Rikki Wright’s photographs featured in the Payson Library’s latest exhibit, “SIS” hang on the walls of the library. The new exhibit investigates the hills and valleys of sisterhood, allowing guests to view kinship in a new light.
Photos by Chloe Chan
New semesters mean new stories for Payson Library. Through the years, the library has created vivid displays of art and history, each unveiling different perspectives on distinct themes and concepts.
Pictures of real-life sisters deck the walls of the Payson Exhibit Gallery as Wright takes viewers on an escapade that explores sisterly bonds. Throughout the exhibit, she captures compassion and competition, love and envy, and other dualities that make up the DNA of sisterhood.
Students stroll through the exhibit gallery, exploring an often overlooked side to sibling relationships. With each picture capturing a distinct aspect of sisterly relationships, Wright illustrates not only girl power, but also the powers of strong spiritual bonds.
Wright shows the ever-reaching grasps of sisterhood through pictures, a short film and blackboard demonstrations. She captures the challenges and benefits of sisterhood — displaying how the power of love transcends race, age and bloodline.
Using the urban landscape of Los Angeles as a backdrop, Wright captured the essence of Black sisterhood. Many of her pieces feature pairs of Black sisters, serving as a reflection of her own story.
Wright has two older sisters and often creates work regarding the concepts of sisterhood — it is one of the elements that helped her evolve as both an artist and a person, according to Wright’s website. Many of her works center among women of color, examining the various ways in which a community emphasizes ideas of strength, beauty and concepts of both femininity and masculinity.
After losing her mother at a young age, Wright began her lifelong search for examples of both femininity and motherhood, often capturing and imagining different possibilities through her photography.
Although many students used the exhibit as a place to study, some found inspiration within Wright’s work, examining each picture and relating them to personal struggles.
Sophomore Anita Watterson, one of the guests at the exhibit, said she was able to relate to it, as she recalls memories with her own sisters.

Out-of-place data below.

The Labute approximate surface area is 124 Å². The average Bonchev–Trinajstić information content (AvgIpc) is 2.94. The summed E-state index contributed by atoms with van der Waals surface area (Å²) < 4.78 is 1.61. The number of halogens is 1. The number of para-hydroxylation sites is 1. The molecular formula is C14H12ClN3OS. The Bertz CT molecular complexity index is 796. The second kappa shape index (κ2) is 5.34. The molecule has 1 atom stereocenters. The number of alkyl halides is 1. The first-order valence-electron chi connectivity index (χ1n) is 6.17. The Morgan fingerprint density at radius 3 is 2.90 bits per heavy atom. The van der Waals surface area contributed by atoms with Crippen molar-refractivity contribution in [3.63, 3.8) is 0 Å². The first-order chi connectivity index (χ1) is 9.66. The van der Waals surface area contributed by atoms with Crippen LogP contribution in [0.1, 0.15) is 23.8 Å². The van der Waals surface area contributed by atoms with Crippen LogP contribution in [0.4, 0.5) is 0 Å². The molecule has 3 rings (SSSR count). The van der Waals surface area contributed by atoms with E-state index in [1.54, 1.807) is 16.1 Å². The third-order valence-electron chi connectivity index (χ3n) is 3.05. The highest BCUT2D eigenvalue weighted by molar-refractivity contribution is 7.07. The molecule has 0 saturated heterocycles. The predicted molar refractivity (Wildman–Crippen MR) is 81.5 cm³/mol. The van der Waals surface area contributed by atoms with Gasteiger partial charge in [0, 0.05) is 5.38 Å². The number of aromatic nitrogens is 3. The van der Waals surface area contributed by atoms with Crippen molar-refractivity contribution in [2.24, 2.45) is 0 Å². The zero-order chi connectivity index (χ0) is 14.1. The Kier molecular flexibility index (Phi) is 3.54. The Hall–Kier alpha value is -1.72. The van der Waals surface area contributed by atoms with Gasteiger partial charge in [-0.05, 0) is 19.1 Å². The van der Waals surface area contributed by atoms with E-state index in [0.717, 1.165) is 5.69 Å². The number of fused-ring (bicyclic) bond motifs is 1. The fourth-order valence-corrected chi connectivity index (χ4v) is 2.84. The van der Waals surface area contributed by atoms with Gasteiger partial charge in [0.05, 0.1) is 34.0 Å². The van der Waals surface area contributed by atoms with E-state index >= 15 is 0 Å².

“I just think it’s amazing how she’s able to tell a story like this,” Watterson said. “It’s like they were having a conversation with me in my head.”
Watterson said the exhibit was relatable and enjoyable because she was able to see topics such as rivalries, self-comparison and friendship from a different viewpoint.
“I think when other people see the exhibit, they’ll start to understand all the different elements of sisterhood and get an idea of how having a sister impacts your world,” Watterson said.
Sophomore Sophia Lang said it provided a new look into what it means to be and to have a sister.
“A part of me wanted to see it for myself,” Lang said. “I passed by it a few times when heading to my classes, but I wanted to spend a few minutes and enjoy it.”
Part of the exhibit that resonated with Lang the most was seeing girls of different backgrounds embracing each other, showing that sisterhood is a bond that goes beyond race, she said — and can often form through long-lasting friendships.
Junior Madeline Taylor said she loved how Wright emphasized that sisterhood isn’t defined by genetics or family history, but instead a strong spiritual bond between friends.
“It was amazing to see how Rikki [Wright] captured what it meant to be a sister while showing that it doesn’t have to do with being biologically related or sharing the same house, but instead sharing a connection that looks past people’s backgrounds and beliefs,” Taylor said.
Through her distinct perspective of sisterhood, Wright created a collection of photographs that not only confront kinship but reveal its challenges.
The exhibit will close Nov. 7, letting the Payson Library archive it and continue to tell vibrant and thought-provoking stories for years to come.
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